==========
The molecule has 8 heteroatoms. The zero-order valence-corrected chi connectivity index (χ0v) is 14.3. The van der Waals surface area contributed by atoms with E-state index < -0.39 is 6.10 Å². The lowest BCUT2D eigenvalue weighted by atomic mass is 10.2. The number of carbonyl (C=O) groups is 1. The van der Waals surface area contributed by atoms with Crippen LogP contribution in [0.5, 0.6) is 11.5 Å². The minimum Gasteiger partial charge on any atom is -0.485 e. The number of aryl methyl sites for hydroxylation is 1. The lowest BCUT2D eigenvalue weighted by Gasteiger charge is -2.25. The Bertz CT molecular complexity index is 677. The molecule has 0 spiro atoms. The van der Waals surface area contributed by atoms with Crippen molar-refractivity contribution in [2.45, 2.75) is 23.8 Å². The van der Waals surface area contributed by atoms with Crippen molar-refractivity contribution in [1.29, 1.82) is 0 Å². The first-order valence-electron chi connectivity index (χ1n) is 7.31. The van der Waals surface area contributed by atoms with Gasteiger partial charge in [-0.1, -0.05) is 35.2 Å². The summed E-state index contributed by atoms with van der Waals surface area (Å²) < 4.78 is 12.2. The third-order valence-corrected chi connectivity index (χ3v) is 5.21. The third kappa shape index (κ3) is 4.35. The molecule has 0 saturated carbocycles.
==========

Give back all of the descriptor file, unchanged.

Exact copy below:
The molecule has 8 heteroatoms. The zero-order valence-corrected chi connectivity index (χ0v) is 14.3. The van der Waals surface area contributed by atoms with E-state index < -0.39 is 6.10 Å². The lowest BCUT2D eigenvalue weighted by atomic mass is 10.2. The number of carbonyl (C=O) groups is 1. The van der Waals surface area contributed by atoms with Crippen LogP contribution in [0.5, 0.6) is 11.5 Å². The minimum Gasteiger partial charge on any atom is -0.485 e. The number of aryl methyl sites for hydroxylation is 1. The lowest BCUT2D eigenvalue weighted by Gasteiger charge is -2.25. The Bertz CT molecular complexity index is 677. The molecule has 0 spiro atoms. The van der Waals surface area contributed by atoms with Crippen molar-refractivity contribution in [2.45, 2.75) is 23.8 Å². The van der Waals surface area contributed by atoms with Crippen molar-refractivity contribution in [1.29, 1.82) is 0 Å². The first-order valence-electron chi connectivity index (χ1n) is 7.31. The van der Waals surface area contributed by atoms with Gasteiger partial charge in [-0.1, -0.05) is 35.2 Å². The summed E-state index contributed by atoms with van der Waals surface area (Å²) < 4.78 is 12.2. The third-order valence-corrected chi connectivity index (χ3v) is 5.21. The third kappa shape index (κ3) is 4.35. The molecule has 0 saturated carbocycles.